Her cousins and several friends in her creche form part of a newly-emerging Touch Generation that has developed a clear expectation of how computing technology should work--by touchscreen.
Mia saw us working with our phones and just took things from the point where we handed her our iPod Touches. It was easier for her to locate video files by swiping and tapping a single icon instead of trying to move keys on an old Nokia phone where Peppa Pig also resides. Like other two-year-olds, she liked getting a vibrant, colourful reactions to her touch.
I blame myself when I see Mia totally immersed in her screen and I thank Steve Jobs for designing handheld Apple gear with a limited battery life. I keep all notifications running along with the wifi so the tablet itself stops working after a half day. And we have a good stockpile of stickers, paints and storybooks that offer as much fun as an iPad for a pre-schooler.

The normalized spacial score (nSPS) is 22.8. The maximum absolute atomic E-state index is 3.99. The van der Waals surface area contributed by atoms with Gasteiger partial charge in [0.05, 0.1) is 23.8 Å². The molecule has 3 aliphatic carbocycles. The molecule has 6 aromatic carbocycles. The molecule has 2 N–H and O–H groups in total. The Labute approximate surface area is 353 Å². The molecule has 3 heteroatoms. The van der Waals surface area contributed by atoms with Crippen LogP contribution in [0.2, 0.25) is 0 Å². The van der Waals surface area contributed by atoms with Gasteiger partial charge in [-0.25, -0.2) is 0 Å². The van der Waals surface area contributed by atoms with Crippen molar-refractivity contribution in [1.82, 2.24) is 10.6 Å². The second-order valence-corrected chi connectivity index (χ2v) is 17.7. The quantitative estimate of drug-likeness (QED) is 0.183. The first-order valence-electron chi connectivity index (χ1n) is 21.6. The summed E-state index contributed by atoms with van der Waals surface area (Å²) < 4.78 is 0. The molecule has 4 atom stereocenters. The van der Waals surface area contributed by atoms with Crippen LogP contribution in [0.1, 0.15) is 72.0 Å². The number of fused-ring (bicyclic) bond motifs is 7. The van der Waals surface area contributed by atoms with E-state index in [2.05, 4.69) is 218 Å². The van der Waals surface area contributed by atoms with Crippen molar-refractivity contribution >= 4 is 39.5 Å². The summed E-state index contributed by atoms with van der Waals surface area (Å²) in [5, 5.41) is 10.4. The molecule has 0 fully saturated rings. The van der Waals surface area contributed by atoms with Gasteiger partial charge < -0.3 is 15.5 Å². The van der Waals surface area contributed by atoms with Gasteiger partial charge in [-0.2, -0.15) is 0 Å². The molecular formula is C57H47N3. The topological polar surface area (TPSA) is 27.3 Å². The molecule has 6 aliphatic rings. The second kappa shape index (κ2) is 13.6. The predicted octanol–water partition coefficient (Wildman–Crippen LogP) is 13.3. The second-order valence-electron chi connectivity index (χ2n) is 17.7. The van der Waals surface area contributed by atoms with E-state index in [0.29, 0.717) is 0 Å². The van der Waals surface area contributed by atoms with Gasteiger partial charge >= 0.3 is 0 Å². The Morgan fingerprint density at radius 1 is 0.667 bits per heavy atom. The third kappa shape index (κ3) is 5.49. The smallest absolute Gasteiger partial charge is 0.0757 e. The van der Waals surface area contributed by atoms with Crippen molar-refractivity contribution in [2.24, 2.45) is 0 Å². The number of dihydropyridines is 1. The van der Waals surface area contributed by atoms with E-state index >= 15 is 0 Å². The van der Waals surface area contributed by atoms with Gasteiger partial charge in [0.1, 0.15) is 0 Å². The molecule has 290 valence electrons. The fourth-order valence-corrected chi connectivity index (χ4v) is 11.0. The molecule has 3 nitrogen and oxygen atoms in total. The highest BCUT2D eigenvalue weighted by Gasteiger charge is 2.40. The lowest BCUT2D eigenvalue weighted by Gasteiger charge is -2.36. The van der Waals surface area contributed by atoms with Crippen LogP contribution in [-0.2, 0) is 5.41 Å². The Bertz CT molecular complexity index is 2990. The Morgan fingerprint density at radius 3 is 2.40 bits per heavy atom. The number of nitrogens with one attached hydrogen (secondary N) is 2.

Because Mia can see herself running inside video clips that are stored on the iPad and iPod Touch, she wants to go where I recorded her adventures. We accidentally made outdoor exercise part of the touchscreen environment because when she's watching herself on the iPad, she knows she was part of the making of the clip. So we head out and run arond two local historical monuments and get new footage several times a month.
We also visit the local library and check out books. Mia considers that experience to be a natural extension of The Fantastic Flying Books of Mr Morris Lessmore on the iPad.
And she wants to visit the zoo or wildlife park to meet up with the animals that she has found in several applications.
As I write this, I realise only one person in our home has a distorted relationship with personal electronics. And it's not the pre-schooler.